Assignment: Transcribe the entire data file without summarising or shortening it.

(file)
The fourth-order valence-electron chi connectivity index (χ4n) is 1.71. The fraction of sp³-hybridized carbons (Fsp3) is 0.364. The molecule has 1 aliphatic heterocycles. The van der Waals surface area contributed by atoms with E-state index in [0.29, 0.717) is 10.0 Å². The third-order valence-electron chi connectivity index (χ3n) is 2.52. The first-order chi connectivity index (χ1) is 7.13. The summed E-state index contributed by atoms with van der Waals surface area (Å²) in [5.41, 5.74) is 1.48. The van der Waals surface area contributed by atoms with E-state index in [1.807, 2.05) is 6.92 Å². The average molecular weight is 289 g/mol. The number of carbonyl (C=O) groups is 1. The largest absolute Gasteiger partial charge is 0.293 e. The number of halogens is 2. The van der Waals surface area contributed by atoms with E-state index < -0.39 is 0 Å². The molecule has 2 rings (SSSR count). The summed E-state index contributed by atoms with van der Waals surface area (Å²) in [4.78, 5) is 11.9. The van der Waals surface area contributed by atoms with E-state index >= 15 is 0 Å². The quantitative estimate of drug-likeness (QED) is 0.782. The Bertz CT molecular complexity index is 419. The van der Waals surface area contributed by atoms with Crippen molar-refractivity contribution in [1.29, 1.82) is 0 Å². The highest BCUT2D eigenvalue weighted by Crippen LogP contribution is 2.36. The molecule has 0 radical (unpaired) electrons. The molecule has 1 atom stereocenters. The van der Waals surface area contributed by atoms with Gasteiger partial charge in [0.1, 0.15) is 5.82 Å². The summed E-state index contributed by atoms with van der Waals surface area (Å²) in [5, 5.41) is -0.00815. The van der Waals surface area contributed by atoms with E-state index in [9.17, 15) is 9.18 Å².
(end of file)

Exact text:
The fourth-order valence-electron chi connectivity index (χ4n) is 1.71. The fraction of sp³-hybridized carbons (Fsp3) is 0.364. The molecule has 1 aliphatic heterocycles. The van der Waals surface area contributed by atoms with E-state index in [0.29, 0.717) is 10.0 Å². The third-order valence-electron chi connectivity index (χ3n) is 2.52. The first-order chi connectivity index (χ1) is 7.13. The summed E-state index contributed by atoms with van der Waals surface area (Å²) in [5.41, 5.74) is 1.48. The van der Waals surface area contributed by atoms with E-state index in [1.807, 2.05) is 6.92 Å². The average molecular weight is 289 g/mol. The number of carbonyl (C=O) groups is 1. The largest absolute Gasteiger partial charge is 0.293 e. The number of halogens is 2. The van der Waals surface area contributed by atoms with E-state index < -0.39 is 0 Å². The molecule has 2 rings (SSSR count). The summed E-state index contributed by atoms with van der Waals surface area (Å²) in [4.78, 5) is 11.9. The van der Waals surface area contributed by atoms with E-state index >= 15 is 0 Å². The quantitative estimate of drug-likeness (QED) is 0.782. The Bertz CT molecular complexity index is 419. The van der Waals surface area contributed by atoms with Crippen molar-refractivity contribution in [1.29, 1.82) is 0 Å². The highest BCUT2D eigenvalue weighted by Crippen LogP contribution is 2.36. The molecule has 0 radical (unpaired) electrons. The molecule has 1 atom stereocenters. The van der Waals surface area contributed by atoms with Gasteiger partial charge in [0.1, 0.15) is 5.82 Å². The summed E-state index contributed by atoms with van der Waals surface area (Å²) in [5, 5.41) is -0.00815. The van der Waals surface area contributed by atoms with E-state index in [9.17, 15) is 9.18 Å².